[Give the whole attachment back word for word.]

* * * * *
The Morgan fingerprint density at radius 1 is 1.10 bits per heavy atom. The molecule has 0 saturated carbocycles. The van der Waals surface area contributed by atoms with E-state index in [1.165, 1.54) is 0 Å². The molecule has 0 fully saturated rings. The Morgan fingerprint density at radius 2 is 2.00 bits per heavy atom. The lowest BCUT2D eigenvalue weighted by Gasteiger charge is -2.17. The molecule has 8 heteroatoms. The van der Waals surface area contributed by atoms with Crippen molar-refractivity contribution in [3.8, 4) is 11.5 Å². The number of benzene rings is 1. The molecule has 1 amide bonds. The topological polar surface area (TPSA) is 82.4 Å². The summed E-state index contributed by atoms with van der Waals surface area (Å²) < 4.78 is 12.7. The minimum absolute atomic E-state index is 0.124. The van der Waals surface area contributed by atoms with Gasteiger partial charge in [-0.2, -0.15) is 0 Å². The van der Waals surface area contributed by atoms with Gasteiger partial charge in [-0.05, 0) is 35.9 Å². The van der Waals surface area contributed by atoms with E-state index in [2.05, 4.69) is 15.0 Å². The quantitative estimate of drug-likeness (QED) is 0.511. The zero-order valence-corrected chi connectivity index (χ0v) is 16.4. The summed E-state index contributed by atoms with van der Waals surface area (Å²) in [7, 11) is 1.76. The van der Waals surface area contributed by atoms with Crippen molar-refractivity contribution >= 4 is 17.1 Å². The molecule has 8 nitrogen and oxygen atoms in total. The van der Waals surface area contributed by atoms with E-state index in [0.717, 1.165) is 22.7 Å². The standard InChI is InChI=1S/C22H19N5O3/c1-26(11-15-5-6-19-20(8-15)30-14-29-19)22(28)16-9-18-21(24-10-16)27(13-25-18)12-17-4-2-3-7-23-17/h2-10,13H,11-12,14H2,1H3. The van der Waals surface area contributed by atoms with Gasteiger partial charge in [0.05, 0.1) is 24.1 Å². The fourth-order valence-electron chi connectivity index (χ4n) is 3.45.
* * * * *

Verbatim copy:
The Morgan fingerprint density at radius 1 is 1.10 bits per heavy atom. The molecule has 0 saturated carbocycles. The van der Waals surface area contributed by atoms with E-state index in [1.165, 1.54) is 0 Å². The molecule has 0 fully saturated rings. The Morgan fingerprint density at radius 2 is 2.00 bits per heavy atom. The lowest BCUT2D eigenvalue weighted by Gasteiger charge is -2.17. The molecule has 8 heteroatoms. The van der Waals surface area contributed by atoms with Crippen molar-refractivity contribution in [3.8, 4) is 11.5 Å². The number of benzene rings is 1. The molecule has 1 amide bonds. The topological polar surface area (TPSA) is 82.4 Å². The summed E-state index contributed by atoms with van der Waals surface area (Å²) < 4.78 is 12.7. The minimum absolute atomic E-state index is 0.124. The van der Waals surface area contributed by atoms with Gasteiger partial charge in [-0.2, -0.15) is 0 Å². The van der Waals surface area contributed by atoms with Gasteiger partial charge in [-0.05, 0) is 35.9 Å². The van der Waals surface area contributed by atoms with E-state index in [2.05, 4.69) is 15.0 Å². The quantitative estimate of drug-likeness (QED) is 0.511. The zero-order valence-corrected chi connectivity index (χ0v) is 16.4. The summed E-state index contributed by atoms with van der Waals surface area (Å²) in [7, 11) is 1.76. The van der Waals surface area contributed by atoms with Crippen molar-refractivity contribution >= 4 is 17.1 Å². The molecule has 8 nitrogen and oxygen atoms in total. The van der Waals surface area contributed by atoms with E-state index in [0.717, 1.165) is 22.7 Å². The standard InChI is InChI=1S/C22H19N5O3/c1-26(11-15-5-6-19-20(8-15)30-14-29-19)22(28)16-9-18-21(24-10-16)27(13-25-18)12-17-4-2-3-7-23-17/h2-10,13H,11-12,14H2,1H3. The van der Waals surface area contributed by atoms with Gasteiger partial charge in [0.05, 0.1) is 24.1 Å². The fourth-order valence-electron chi connectivity index (χ4n) is 3.45.